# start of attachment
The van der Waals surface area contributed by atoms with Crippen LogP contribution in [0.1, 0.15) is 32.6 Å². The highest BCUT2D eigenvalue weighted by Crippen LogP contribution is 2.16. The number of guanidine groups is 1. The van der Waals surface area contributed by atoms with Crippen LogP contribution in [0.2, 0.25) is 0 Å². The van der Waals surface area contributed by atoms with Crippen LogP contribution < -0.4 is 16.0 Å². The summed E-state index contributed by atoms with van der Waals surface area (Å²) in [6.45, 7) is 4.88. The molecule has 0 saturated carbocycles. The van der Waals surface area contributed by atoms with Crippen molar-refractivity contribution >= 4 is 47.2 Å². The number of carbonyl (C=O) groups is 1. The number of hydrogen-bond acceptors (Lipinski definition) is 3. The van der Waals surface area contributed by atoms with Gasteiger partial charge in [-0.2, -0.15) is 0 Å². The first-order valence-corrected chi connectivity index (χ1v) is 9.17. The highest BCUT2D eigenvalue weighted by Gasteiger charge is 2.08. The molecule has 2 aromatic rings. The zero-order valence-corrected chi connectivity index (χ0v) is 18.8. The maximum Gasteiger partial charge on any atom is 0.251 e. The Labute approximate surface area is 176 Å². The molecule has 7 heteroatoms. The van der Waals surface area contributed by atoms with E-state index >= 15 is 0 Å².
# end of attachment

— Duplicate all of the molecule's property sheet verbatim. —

The van der Waals surface area contributed by atoms with Crippen LogP contribution in [0.1, 0.15) is 32.6 Å². The highest BCUT2D eigenvalue weighted by Crippen LogP contribution is 2.16. The number of guanidine groups is 1. The van der Waals surface area contributed by atoms with Crippen LogP contribution in [0.2, 0.25) is 0 Å². The van der Waals surface area contributed by atoms with Crippen LogP contribution < -0.4 is 16.0 Å². The summed E-state index contributed by atoms with van der Waals surface area (Å²) in [6.45, 7) is 4.88. The molecule has 0 saturated carbocycles. The van der Waals surface area contributed by atoms with Crippen molar-refractivity contribution >= 4 is 47.2 Å². The number of carbonyl (C=O) groups is 1. The number of hydrogen-bond acceptors (Lipinski definition) is 3. The van der Waals surface area contributed by atoms with Gasteiger partial charge in [-0.2, -0.15) is 0 Å². The first-order valence-corrected chi connectivity index (χ1v) is 9.17. The highest BCUT2D eigenvalue weighted by Gasteiger charge is 2.08. The molecule has 2 aromatic rings. The zero-order valence-corrected chi connectivity index (χ0v) is 18.8. The maximum Gasteiger partial charge on any atom is 0.251 e. The Labute approximate surface area is 176 Å². The molecule has 7 heteroatoms. The van der Waals surface area contributed by atoms with E-state index >= 15 is 0 Å².